Chicken and Rice Soup with Saffron

Good soup is hard to come by but it isn’t hard to make good soup.  It’s only as difficult as you want to make it.

While I know there are all kinds of prepared soups on the shelves of every supermarket I just can’t bring myself to do anything other than make it from scratch.  I beg of you to do the same.  You will be all the better for it and your health will be too.

If you are new to the kitchen it might take you a while to get the prep down.  There is cutting and chopping but as you practice and as your skill level increases your time in the kitchen drops.  Trust me.  I like to spend time in the kitchen some days but not all days.  I want to do things with my kids more than I want to make some three-day dish out of Modern Cuisine but that doesn’t mean I don’t eat flavorful good food

The one thing for which I am grateful is I worked in a from scratch restaurant where not only did you work the line but you did all of your own prep.  I became efficient because the Bob-Knight-of-Chefs boss I had demanded it.  I am eternally grateful to him for his persistence and for making me a better cook.

Makes 6 servings

For the broth:

1 yellow onion, trimmed, peeled and chopped

1 carrot, peeled and sliced

1 celery stalk, washed, trimmed and chopped

4 leg/thigh chicken quarter, skin removed

1 bay leaf

1 teaspoon whole black peppercorns

6 cups water

For the soup:

1/2 cup yellow onion, peeled, trimmed 1/4 inch dice

1 cup carrots, sliced

1/4 cup celery, 1.4 inch dice

1 cup brown basmati rice, cooked

1 tablespoon Italian or curly leaf parsley

1 heafty pinch of saffron

1. Place all the broth ingredients into a three quart heavy bottomed pot and place it over medium high heat.  Bring it to a boil and then reduce the heat to a simmer.  Simmer the broth until the chicken is very tender, the meat should have pulled away from the leg joint bone on its own.  Remove the chicken quarters to a plate and let them cool.  Once they are cool pick the meat from the bones and break it up into spoon size pieces.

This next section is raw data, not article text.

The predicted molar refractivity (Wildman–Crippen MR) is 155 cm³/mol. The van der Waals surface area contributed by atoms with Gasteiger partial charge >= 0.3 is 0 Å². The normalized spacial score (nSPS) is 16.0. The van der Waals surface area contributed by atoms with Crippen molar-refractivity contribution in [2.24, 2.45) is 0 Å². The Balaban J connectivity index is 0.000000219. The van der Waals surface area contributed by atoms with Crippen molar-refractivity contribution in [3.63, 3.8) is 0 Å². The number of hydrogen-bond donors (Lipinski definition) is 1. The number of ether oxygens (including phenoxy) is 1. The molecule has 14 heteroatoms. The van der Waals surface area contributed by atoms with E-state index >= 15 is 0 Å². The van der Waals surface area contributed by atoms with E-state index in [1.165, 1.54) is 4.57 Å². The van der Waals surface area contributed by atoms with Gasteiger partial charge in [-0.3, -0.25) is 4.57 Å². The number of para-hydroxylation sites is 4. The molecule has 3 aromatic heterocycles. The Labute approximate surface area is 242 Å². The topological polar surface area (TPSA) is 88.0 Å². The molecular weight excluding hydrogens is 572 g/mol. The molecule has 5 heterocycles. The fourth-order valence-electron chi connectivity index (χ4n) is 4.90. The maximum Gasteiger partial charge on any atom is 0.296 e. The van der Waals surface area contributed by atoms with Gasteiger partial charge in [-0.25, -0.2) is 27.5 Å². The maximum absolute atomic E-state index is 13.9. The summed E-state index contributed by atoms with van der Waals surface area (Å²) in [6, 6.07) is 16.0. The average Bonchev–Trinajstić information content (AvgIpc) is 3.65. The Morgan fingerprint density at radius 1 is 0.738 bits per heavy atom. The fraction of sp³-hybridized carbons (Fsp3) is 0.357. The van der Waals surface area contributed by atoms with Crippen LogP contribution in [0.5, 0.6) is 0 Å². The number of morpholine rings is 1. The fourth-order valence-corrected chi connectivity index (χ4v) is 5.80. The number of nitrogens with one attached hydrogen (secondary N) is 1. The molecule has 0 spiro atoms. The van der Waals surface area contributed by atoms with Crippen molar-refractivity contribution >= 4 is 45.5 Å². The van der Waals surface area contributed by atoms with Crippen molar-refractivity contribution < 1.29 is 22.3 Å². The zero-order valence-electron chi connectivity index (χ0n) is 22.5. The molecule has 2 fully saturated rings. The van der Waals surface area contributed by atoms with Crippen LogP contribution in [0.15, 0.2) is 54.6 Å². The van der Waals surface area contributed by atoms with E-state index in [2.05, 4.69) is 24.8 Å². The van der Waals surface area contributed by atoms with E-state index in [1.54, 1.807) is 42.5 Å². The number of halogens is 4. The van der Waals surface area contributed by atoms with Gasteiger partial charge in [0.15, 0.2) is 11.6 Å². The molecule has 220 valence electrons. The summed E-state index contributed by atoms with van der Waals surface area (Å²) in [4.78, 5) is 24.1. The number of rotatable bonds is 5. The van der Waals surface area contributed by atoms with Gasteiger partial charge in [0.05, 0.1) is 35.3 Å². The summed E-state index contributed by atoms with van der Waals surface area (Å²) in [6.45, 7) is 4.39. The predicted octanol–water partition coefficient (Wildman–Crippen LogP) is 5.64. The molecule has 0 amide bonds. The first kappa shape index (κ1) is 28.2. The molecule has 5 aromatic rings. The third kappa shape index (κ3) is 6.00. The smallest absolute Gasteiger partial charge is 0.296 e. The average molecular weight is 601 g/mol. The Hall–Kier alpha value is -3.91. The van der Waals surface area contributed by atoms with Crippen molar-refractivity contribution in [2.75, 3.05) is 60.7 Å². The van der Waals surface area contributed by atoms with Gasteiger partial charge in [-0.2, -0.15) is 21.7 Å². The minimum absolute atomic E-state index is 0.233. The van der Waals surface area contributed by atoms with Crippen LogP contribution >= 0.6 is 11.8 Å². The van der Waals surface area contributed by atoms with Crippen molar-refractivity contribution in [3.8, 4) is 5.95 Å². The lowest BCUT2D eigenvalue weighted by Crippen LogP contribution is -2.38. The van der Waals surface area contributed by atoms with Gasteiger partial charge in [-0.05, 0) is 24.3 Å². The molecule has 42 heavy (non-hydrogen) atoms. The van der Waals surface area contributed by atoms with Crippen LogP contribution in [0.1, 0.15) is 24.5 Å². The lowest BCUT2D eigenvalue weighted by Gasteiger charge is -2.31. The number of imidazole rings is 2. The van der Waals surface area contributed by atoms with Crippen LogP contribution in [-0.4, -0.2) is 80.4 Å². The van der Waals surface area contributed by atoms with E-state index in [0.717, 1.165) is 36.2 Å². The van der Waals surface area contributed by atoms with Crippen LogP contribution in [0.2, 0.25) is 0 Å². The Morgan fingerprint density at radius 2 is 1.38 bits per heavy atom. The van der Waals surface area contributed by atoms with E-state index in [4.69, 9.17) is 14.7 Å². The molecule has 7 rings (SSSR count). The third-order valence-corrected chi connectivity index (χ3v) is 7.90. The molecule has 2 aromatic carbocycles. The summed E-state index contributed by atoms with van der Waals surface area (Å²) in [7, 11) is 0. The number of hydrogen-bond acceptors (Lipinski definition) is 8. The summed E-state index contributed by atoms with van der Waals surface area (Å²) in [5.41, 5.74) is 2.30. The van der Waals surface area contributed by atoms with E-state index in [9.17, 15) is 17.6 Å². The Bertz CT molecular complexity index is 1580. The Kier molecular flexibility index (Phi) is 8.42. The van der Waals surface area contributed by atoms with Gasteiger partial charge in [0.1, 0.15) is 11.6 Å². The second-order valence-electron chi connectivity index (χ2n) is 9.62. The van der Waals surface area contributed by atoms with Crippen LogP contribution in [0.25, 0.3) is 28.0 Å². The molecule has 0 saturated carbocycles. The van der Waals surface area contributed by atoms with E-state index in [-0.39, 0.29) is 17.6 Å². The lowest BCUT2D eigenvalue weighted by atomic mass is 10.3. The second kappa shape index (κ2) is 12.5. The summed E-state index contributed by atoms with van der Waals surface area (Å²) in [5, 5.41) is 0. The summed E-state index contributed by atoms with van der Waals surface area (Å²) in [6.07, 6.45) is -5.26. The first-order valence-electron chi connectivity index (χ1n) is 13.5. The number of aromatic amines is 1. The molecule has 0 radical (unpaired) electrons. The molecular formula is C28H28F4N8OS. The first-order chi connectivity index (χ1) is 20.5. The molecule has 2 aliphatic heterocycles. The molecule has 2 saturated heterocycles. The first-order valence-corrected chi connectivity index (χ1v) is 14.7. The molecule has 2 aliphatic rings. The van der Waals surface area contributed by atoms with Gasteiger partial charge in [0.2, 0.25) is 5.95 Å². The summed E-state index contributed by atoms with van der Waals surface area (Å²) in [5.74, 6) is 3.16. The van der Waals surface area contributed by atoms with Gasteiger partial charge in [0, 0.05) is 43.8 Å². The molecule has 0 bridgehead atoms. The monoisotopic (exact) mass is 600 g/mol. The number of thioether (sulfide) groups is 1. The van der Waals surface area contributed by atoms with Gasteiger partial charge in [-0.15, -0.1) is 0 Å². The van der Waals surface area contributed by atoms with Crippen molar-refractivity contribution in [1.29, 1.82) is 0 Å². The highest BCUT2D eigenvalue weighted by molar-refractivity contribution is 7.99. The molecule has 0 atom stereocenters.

2. Strain the both.  You should have anywhere from 4 to 5 cups.  If it is less add some water.

3. Discard the vegetables from the stock.  Clean the pot and pour the strained stock back into the pot.  Add the soup vegetables, saffron a heavy pinch of salt and some pepper to the pot.  Bring the soup to a boil.  Reduce the heat and cook until the vegetables are tender.

4. Once the vegetables are tender add the chicken, cooked rice and parsley.  Make sure everything is good and hot.  Serve.

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Dashi

Don’t let its simplicity fool you. A well made dashi packs a wallop and is the foundation of Japanese cuisine. If you want the real deal you have to make this stuff from scratch. Possibly the easiest stock of all to make but again you will have to make a trip to the Asian grocery. Never fear though the stock only takes a couple of minutes to throw together.

Makes +- 8 cups

8 cups cold water

one 8 x 4 inch sheet kombu, kelp

one 2 1/2 inch finger of ginger, peeled and cut lengthwise into 4 slices

2 cups katsuobushi, dried bonito flakes

 

1. Gently wipe the kombu with a damp cloth to remove white salty stuff. Don’t worry if you don’t get it all.

2. Place the kombu in a pot along with the ginger and water. Place the pot over medium heat. Once the water starts to steam and develop lots of bubbles that are attached to the side of the pan turn off the heat. You do not want the pot to boil.

3. Set a timer for 12 minutes. At the end of twelve minutes remove the kombu. Turn the heat back on and bring the broth to just short of boiling again. Turn off the heat and add the bonito flakes.

4.Set the timer again for 12 minutes. At the end of twelve minutes strain the stock and use it immediately or store in the fridge. It is best if you use the stock within three days of making it.